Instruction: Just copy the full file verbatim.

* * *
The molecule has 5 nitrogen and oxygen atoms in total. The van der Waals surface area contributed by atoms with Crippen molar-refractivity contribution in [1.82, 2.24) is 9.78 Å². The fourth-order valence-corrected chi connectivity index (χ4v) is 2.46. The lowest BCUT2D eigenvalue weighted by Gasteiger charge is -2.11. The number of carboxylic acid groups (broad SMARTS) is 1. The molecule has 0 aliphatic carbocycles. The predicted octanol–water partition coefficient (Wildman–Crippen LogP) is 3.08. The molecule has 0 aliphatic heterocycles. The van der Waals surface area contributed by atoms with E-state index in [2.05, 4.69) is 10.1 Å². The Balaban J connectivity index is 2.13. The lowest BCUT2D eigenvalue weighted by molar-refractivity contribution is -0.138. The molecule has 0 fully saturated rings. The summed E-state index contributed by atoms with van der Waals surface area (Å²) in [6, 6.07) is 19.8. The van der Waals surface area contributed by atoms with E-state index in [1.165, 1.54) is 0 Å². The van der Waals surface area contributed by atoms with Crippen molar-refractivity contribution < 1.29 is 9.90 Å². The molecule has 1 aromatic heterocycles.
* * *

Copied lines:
The molecule has 5 nitrogen and oxygen atoms in total. The van der Waals surface area contributed by atoms with Crippen molar-refractivity contribution in [1.82, 2.24) is 9.78 Å². The fourth-order valence-corrected chi connectivity index (χ4v) is 2.46. The lowest BCUT2D eigenvalue weighted by Gasteiger charge is -2.11. The number of carboxylic acid groups (broad SMARTS) is 1. The molecule has 0 aliphatic carbocycles. The predicted octanol–water partition coefficient (Wildman–Crippen LogP) is 3.08. The molecule has 0 aliphatic heterocycles. The van der Waals surface area contributed by atoms with E-state index in [2.05, 4.69) is 10.1 Å². The Balaban J connectivity index is 2.13. The lowest BCUT2D eigenvalue weighted by molar-refractivity contribution is -0.138. The molecule has 0 fully saturated rings. The summed E-state index contributed by atoms with van der Waals surface area (Å²) in [6, 6.07) is 19.8. The van der Waals surface area contributed by atoms with E-state index in [1.165, 1.54) is 0 Å². The van der Waals surface area contributed by atoms with Crippen molar-refractivity contribution < 1.29 is 9.90 Å². The molecule has 1 aromatic heterocycles.